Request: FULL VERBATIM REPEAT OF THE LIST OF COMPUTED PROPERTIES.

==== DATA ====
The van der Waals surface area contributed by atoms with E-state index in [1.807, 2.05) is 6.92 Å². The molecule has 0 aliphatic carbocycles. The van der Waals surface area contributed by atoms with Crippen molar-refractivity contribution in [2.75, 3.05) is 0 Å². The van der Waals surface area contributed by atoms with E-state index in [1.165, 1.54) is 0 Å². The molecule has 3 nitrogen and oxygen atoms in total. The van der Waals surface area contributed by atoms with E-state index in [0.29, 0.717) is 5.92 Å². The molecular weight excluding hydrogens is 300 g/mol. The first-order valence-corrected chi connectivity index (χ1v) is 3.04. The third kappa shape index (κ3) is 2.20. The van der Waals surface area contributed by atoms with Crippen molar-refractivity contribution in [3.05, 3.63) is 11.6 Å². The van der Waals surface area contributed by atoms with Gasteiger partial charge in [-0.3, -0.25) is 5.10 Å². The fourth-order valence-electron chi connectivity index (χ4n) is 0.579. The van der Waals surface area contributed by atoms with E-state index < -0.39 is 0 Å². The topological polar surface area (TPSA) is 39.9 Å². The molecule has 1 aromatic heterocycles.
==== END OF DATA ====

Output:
The van der Waals surface area contributed by atoms with E-state index in [1.807, 2.05) is 6.92 Å². The molecule has 0 aliphatic carbocycles. The van der Waals surface area contributed by atoms with Crippen molar-refractivity contribution in [2.75, 3.05) is 0 Å². The van der Waals surface area contributed by atoms with E-state index in [1.165, 1.54) is 0 Å². The molecule has 3 nitrogen and oxygen atoms in total. The van der Waals surface area contributed by atoms with E-state index in [0.29, 0.717) is 5.92 Å². The molecular weight excluding hydrogens is 300 g/mol. The first-order valence-corrected chi connectivity index (χ1v) is 3.04. The third kappa shape index (κ3) is 2.20. The van der Waals surface area contributed by atoms with Crippen molar-refractivity contribution in [3.05, 3.63) is 11.6 Å². The van der Waals surface area contributed by atoms with Gasteiger partial charge in [-0.3, -0.25) is 5.10 Å². The fourth-order valence-electron chi connectivity index (χ4n) is 0.579. The van der Waals surface area contributed by atoms with E-state index < -0.39 is 0 Å². The topological polar surface area (TPSA) is 39.9 Å². The molecule has 1 aromatic heterocycles.